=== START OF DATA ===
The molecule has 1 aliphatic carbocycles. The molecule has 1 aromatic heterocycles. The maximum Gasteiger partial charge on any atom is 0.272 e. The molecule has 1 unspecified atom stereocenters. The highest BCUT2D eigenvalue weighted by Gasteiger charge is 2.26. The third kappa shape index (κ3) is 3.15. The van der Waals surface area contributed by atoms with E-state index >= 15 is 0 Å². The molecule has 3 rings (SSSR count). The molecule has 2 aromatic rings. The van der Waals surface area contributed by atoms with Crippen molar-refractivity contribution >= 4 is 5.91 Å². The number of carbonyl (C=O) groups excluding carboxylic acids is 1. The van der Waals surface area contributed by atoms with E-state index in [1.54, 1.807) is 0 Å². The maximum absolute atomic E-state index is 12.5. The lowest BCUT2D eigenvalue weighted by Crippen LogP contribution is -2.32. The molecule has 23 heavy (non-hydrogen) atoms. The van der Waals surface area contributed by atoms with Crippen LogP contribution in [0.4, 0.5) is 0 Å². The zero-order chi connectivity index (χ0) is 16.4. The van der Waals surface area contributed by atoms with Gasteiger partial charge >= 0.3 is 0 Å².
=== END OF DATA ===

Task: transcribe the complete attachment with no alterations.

The molecule has 1 aliphatic carbocycles. The molecule has 1 aromatic heterocycles. The maximum Gasteiger partial charge on any atom is 0.272 e. The molecule has 1 unspecified atom stereocenters. The highest BCUT2D eigenvalue weighted by Gasteiger charge is 2.26. The third kappa shape index (κ3) is 3.15. The van der Waals surface area contributed by atoms with E-state index >= 15 is 0 Å². The molecule has 3 rings (SSSR count). The molecule has 2 aromatic rings. The van der Waals surface area contributed by atoms with Crippen molar-refractivity contribution >= 4 is 5.91 Å². The number of carbonyl (C=O) groups excluding carboxylic acids is 1. The van der Waals surface area contributed by atoms with E-state index in [1.54, 1.807) is 0 Å². The maximum absolute atomic E-state index is 12.5. The lowest BCUT2D eigenvalue weighted by Crippen LogP contribution is -2.32. The molecule has 23 heavy (non-hydrogen) atoms. The van der Waals surface area contributed by atoms with Crippen LogP contribution in [0.4, 0.5) is 0 Å². The zero-order chi connectivity index (χ0) is 16.4. The van der Waals surface area contributed by atoms with Gasteiger partial charge >= 0.3 is 0 Å².